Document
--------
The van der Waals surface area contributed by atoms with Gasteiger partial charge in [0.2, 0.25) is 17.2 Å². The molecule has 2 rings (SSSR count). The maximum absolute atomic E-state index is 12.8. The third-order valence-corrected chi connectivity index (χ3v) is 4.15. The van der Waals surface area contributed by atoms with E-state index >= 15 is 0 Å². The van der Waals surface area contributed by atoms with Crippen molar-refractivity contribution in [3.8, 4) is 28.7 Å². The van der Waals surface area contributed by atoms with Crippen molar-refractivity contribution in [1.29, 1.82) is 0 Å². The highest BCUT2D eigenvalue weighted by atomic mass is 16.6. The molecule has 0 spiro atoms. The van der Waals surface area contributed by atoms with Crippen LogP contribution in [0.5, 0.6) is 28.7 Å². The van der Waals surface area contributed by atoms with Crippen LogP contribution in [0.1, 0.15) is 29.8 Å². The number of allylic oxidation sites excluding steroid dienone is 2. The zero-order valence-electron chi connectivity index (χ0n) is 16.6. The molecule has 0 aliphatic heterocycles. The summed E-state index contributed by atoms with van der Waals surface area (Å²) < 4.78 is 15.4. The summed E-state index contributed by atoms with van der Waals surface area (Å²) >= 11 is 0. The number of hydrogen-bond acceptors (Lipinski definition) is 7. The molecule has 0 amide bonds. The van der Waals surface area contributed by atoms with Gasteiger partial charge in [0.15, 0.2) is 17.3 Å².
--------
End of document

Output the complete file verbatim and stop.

The van der Waals surface area contributed by atoms with Gasteiger partial charge in [0.2, 0.25) is 17.2 Å². The molecule has 2 rings (SSSR count). The maximum absolute atomic E-state index is 12.8. The third-order valence-corrected chi connectivity index (χ3v) is 4.15. The van der Waals surface area contributed by atoms with E-state index >= 15 is 0 Å². The van der Waals surface area contributed by atoms with Crippen molar-refractivity contribution in [3.8, 4) is 28.7 Å². The van der Waals surface area contributed by atoms with Crippen molar-refractivity contribution in [1.29, 1.82) is 0 Å². The highest BCUT2D eigenvalue weighted by atomic mass is 16.6. The molecule has 0 spiro atoms. The van der Waals surface area contributed by atoms with Crippen LogP contribution in [0.5, 0.6) is 28.7 Å². The van der Waals surface area contributed by atoms with Crippen LogP contribution in [0.1, 0.15) is 29.8 Å². The number of allylic oxidation sites excluding steroid dienone is 2. The zero-order valence-electron chi connectivity index (χ0n) is 16.6. The molecule has 0 aliphatic heterocycles. The summed E-state index contributed by atoms with van der Waals surface area (Å²) < 4.78 is 15.4. The summed E-state index contributed by atoms with van der Waals surface area (Å²) >= 11 is 0. The number of hydrogen-bond acceptors (Lipinski definition) is 7. The molecule has 0 amide bonds. The van der Waals surface area contributed by atoms with Gasteiger partial charge in [0.15, 0.2) is 17.3 Å².